Three Portland organizations are suing the federal government in an attempt to stop, or at least delay, a plan to widen a 1.7-mile stretch of Interstate 5 in Northeast Portland.

A legal complaint filed Friday by advocacy group No More Freeways, environmental organization Neighbors For Clean Air, and Portland’s Eliot Neighborhood Association aims to have the project put on hold until the Oregon Department of Transportation (ODOT) conducts a rigorous study into the environmental impacts of the project—something the complaint claims ODOT failed to do in the years-long planning phase of freeway widening.

The lawsuit lists the United States Department of Transportation and the United States Federal Highway Administration as defendants, as these federal agencies gave ODOT the go-ahead last year to break ground on the project without first completing an environmental impact statement (EIS), which would have been an more in-depth alternative to the environmental assessment ODOT put forward for the plan. Some experts have cast doubt on the data ODOT used in that environmental assessment, and say it was more limited in scope than a full EIS would be.

The lawsuit claims that this failure to conduct an EIS violates the National Environmental Policy Act (NEPA), a piece of 1970 legislation which provided the groundwork for most legal environmental protections in the United States.

Under the NEPA, the complaint states, federal agencies must “analyze and disclose the environmental impact of the proposed action, any adverse environmental effects which cannot be avoided should the proposal be implemented, [and] alternatives to the proposed action.”

The federal government’s approval of the I-5 widening, the lawsuit continues, “violates NEPA because the Project is a major federal action significantly affecting the quality of the human environment.”

The I-5 widening plan, which ODOT and other proponents say is necessary to improve auto safety and fix a traffic bottleneck in Portland’s Rose Quarter, has been the subject of controversy in Portland since its inception. It’s drawn the ire of environmentalists and transportation advocates; an organization seeking to preserve Portland’s historically Black Albina neighborhood, which was already disrupted by the original I-5 construction in the 1960s; Portland Public Schools board members concerned about the environmental impact on nearby Harriet Tubman Middle School; and numerous local elected leaders who say ODOT has failed to properly weigh their concerns when shaping the plan—including Mayor Ted Wheeler and Metro Council President Lynn Peterson.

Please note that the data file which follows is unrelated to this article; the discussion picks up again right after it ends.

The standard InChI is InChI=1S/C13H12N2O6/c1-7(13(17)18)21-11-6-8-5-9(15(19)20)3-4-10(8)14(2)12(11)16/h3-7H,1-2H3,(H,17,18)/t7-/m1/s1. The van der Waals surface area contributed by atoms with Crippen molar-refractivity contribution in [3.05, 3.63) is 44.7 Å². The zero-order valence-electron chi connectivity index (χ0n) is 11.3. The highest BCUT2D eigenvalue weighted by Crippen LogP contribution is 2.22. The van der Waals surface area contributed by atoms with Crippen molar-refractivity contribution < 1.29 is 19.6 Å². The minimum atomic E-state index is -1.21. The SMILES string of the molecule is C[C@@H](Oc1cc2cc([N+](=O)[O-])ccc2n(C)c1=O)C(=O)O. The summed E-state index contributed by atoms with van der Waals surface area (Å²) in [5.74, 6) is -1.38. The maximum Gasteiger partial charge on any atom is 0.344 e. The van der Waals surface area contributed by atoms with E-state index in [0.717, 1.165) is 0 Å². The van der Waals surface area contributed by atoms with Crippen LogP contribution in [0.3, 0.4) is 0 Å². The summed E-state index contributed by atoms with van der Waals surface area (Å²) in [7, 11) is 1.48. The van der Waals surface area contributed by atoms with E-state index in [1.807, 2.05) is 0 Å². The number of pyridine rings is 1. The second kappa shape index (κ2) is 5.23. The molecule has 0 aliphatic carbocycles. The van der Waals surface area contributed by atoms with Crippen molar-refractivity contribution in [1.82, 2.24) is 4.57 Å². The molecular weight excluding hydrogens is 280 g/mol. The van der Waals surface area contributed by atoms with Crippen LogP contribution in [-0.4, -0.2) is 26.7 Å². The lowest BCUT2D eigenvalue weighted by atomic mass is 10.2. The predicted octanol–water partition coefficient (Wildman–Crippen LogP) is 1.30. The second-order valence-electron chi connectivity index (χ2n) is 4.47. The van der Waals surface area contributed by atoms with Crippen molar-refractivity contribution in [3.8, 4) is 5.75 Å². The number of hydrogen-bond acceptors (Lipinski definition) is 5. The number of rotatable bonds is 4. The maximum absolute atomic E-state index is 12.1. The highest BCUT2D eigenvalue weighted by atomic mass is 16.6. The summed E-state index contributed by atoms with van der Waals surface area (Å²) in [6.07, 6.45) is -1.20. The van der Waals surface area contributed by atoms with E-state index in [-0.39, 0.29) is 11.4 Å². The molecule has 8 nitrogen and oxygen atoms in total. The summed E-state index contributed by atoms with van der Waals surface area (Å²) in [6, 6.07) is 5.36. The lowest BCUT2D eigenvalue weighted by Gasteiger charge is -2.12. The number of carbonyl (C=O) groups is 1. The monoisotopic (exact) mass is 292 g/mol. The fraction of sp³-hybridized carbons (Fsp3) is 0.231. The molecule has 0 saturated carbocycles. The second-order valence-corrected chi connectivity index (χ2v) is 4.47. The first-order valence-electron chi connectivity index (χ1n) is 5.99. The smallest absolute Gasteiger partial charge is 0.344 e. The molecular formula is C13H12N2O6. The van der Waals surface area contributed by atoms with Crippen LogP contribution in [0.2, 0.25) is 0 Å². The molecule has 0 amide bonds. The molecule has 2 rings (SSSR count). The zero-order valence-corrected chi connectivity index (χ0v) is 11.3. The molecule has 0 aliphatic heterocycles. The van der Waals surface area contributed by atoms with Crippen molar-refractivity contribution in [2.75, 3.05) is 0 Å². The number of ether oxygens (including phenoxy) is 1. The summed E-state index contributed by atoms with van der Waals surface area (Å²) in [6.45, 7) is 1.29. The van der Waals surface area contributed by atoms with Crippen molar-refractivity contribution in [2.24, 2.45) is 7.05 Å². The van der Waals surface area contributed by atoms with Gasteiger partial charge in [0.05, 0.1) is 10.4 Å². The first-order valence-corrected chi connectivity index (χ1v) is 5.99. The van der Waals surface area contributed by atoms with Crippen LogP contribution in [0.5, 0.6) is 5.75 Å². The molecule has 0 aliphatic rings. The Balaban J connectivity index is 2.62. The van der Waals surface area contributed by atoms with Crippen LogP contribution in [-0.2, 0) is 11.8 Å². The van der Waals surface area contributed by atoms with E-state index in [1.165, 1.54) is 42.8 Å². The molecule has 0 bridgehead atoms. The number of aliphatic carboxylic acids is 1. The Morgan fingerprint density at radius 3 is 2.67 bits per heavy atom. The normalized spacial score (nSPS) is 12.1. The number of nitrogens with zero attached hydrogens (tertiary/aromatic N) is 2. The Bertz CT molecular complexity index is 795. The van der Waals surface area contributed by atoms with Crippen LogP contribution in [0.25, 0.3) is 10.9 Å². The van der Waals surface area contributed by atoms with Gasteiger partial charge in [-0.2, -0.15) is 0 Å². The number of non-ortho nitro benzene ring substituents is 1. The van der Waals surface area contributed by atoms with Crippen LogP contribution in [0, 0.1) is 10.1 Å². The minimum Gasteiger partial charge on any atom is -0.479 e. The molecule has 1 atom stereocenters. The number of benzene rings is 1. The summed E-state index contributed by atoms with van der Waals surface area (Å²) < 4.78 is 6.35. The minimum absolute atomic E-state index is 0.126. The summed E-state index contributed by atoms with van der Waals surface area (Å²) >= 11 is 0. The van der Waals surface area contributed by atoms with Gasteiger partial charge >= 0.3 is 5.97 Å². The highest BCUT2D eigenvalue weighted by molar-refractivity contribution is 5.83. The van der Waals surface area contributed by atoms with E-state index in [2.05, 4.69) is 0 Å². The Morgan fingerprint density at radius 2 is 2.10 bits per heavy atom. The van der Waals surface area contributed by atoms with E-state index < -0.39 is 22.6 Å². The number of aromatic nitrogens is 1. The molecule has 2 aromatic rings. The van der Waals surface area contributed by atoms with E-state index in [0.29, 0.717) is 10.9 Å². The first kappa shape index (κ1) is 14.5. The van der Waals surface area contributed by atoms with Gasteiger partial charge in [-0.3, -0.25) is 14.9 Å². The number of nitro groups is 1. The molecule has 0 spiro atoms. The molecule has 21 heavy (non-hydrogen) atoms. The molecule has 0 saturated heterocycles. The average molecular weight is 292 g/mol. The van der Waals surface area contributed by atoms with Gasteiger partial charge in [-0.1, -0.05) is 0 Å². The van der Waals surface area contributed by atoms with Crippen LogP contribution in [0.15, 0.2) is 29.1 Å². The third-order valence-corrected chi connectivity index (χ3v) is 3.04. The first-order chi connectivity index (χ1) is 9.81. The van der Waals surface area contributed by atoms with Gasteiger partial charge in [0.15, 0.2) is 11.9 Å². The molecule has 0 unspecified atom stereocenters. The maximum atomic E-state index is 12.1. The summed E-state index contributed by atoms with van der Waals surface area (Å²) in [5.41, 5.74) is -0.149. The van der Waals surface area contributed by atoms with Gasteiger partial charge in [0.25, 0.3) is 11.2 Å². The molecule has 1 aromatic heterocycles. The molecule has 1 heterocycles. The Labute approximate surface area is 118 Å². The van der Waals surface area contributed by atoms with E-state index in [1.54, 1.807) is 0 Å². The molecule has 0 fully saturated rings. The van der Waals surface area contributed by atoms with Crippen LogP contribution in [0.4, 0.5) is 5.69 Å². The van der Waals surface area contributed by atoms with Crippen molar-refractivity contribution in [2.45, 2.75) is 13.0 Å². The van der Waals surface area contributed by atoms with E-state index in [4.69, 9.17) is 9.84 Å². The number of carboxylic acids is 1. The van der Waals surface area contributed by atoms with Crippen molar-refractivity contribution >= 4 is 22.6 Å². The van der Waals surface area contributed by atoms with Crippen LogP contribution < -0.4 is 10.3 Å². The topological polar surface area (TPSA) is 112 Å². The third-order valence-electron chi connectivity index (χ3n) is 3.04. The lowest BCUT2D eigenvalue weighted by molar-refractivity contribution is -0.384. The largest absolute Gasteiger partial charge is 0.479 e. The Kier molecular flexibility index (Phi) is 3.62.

If this lawsuit is successful, ODOT will be forced to conduct an EIS before breaking ground—a process that could take years to complete.

“Transportation infrastructure projects like the original I-5 freeway have created an environmental justice catastrophe for the surrounding Albina neighborhood,” said Mary Peveto, executive director for Neighbors for Clean Air, in a press release sent Monday. “Now, instead of learning from the past and putting community voices at the center of decision-making, ODOT is not only planning an expansion based on flawed analysis, but looks to build it right at the backyard of Harriet Tubman Middle School.”

“We're eager to join this legal action,” Peveto continued, “to hold this agency accountable for the air pollution they are clearly intending to add to this already polluted neighborhood.”